Register Now


Lost Password

Lost your password? Please enter your email address. You will receive a link and will create a new password via email.

Dutch architect Janjaap Ruijssenaars to build The First 3D Printed House in Amsterdam

A Dutch architect Janjaap Ruijssenaars is planning to build a two-story “Landscape House” built entirely from a 3D printer. The image below is a render of what the final building is expected to look like. As the technology becomes faster and more commonplace, 3D printing has come a long way!!!

The structure made by Dutch studio Universe Architecture is two-stories and is laid out in a figure-eight shape. Dutch architect Janjaap Ruijssenaars describes it on his Web site as “one surface folded in an endless mobius band,” where “floors transform into ceilings, inside into outside.”

He is working with large-scale 3D printing expert Enrico Dini of the the D-Shape. D-Shape is a new robotic building system using new materials to create superior stone-like structures. D-Shape is a new building technology which will revolutionize the way architectural design is planned, and building constructions are executed.

The “Landscape House” will be the 1st 3D-printed building and is estimated to cost 4-5 million euros (£3.3- £4.2m), according to the BBC.

According to Deborah Netburn, The Landscape House will be printed in chunks 6 meters by 9 meters (about 20 feet by 30 feet). Each structure will be built from the bottom up, in a series of 5 mm layers of sand deposit. When the building is done, workers will brush away the loose sand to reveal the bonded sand structure underneath.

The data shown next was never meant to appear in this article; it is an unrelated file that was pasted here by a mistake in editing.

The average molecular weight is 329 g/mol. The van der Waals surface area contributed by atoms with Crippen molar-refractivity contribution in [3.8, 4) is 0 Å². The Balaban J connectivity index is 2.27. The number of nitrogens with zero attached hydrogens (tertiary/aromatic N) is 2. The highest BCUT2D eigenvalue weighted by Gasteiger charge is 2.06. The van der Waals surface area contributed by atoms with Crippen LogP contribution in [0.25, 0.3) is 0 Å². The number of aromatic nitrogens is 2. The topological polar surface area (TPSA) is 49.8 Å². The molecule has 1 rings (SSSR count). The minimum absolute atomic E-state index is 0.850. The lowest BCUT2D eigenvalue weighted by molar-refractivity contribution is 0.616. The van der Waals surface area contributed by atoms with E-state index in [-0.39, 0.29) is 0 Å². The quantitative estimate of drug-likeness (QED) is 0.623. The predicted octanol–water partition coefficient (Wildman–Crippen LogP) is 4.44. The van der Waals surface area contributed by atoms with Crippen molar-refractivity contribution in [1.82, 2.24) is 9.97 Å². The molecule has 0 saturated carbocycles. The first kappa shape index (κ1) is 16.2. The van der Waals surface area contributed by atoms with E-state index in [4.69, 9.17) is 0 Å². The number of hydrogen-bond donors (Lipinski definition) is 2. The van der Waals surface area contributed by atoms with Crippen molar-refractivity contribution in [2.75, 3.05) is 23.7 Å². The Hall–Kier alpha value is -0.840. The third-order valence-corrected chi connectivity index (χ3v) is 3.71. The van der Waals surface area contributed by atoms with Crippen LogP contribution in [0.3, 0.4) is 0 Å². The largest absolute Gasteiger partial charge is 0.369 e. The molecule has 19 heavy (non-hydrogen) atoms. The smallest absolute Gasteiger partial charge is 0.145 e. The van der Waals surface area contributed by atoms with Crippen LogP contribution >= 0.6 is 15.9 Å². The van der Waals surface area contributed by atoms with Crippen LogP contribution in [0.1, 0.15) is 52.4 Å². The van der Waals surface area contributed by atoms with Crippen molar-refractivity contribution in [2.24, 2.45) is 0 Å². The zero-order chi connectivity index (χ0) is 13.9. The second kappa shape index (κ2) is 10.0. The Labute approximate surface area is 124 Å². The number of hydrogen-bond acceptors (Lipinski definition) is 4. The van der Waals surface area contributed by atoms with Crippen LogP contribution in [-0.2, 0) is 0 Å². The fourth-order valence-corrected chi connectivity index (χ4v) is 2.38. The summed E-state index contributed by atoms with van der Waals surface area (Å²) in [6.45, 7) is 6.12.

“The binder transforms any kind of sand into a marble-like material (i.e. a mineral with microcrystalline characteristics) and with a resistance and traction much superior to Portland Cement, so much so that there is no need to use iron to reinforce the structure,” says D-Shape.

“This artificial marble is indistinguishable from real marble and chemically it is one hundred percent environmentally friendly.”

“One surface folded in an endless möbius band,” says architect Janjaap Ruijssenaars. “Floors transform into ceilings, inside into outside.”


About the AuthorProfessional

Bettina is an Executive editor who oversees CEOWORLD Magazine's Internet, lifestyle, education, technologies, and lists & rankings sections. Bettina graduated from Columbia University and holds a master's degree from Georgetown University's Graduate School of Journalism. (

Leave a reply